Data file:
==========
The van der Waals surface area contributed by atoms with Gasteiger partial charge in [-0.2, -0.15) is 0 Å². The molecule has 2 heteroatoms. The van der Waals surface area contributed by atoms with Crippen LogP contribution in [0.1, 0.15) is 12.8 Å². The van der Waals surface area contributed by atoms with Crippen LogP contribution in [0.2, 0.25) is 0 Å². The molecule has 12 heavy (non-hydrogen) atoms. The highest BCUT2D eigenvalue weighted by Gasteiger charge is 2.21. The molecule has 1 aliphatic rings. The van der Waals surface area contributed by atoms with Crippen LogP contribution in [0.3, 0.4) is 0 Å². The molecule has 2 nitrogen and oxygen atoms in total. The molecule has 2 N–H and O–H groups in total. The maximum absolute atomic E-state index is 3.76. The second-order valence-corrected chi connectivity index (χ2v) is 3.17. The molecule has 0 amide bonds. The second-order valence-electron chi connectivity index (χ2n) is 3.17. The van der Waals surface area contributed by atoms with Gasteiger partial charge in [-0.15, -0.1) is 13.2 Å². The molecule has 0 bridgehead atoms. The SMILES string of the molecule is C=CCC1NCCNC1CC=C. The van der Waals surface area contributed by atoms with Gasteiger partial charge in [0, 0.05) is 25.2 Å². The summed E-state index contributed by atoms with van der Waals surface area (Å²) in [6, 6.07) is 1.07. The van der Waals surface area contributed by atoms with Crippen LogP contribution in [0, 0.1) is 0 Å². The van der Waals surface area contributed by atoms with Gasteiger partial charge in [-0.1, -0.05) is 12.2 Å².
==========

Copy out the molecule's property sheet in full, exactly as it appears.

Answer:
The van der Waals surface area contributed by atoms with Gasteiger partial charge in [-0.2, -0.15) is 0 Å². The molecule has 2 heteroatoms. The van der Waals surface area contributed by atoms with Crippen LogP contribution in [0.1, 0.15) is 12.8 Å². The van der Waals surface area contributed by atoms with Crippen LogP contribution in [0.2, 0.25) is 0 Å². The molecule has 12 heavy (non-hydrogen) atoms. The highest BCUT2D eigenvalue weighted by Gasteiger charge is 2.21. The molecule has 1 aliphatic rings. The van der Waals surface area contributed by atoms with Crippen LogP contribution in [0.3, 0.4) is 0 Å². The molecule has 2 nitrogen and oxygen atoms in total. The molecule has 2 N–H and O–H groups in total. The maximum absolute atomic E-state index is 3.76. The second-order valence-corrected chi connectivity index (χ2v) is 3.17. The molecule has 0 amide bonds. The second-order valence-electron chi connectivity index (χ2n) is 3.17. The van der Waals surface area contributed by atoms with Gasteiger partial charge in [-0.15, -0.1) is 13.2 Å². The molecule has 0 bridgehead atoms. The SMILES string of the molecule is C=CCC1NCCNC1CC=C. The van der Waals surface area contributed by atoms with Gasteiger partial charge in [0, 0.05) is 25.2 Å². The summed E-state index contributed by atoms with van der Waals surface area (Å²) in [6, 6.07) is 1.07. The van der Waals surface area contributed by atoms with Crippen LogP contribution in [0, 0.1) is 0 Å². The van der Waals surface area contributed by atoms with Gasteiger partial charge in [-0.1, -0.05) is 12.2 Å².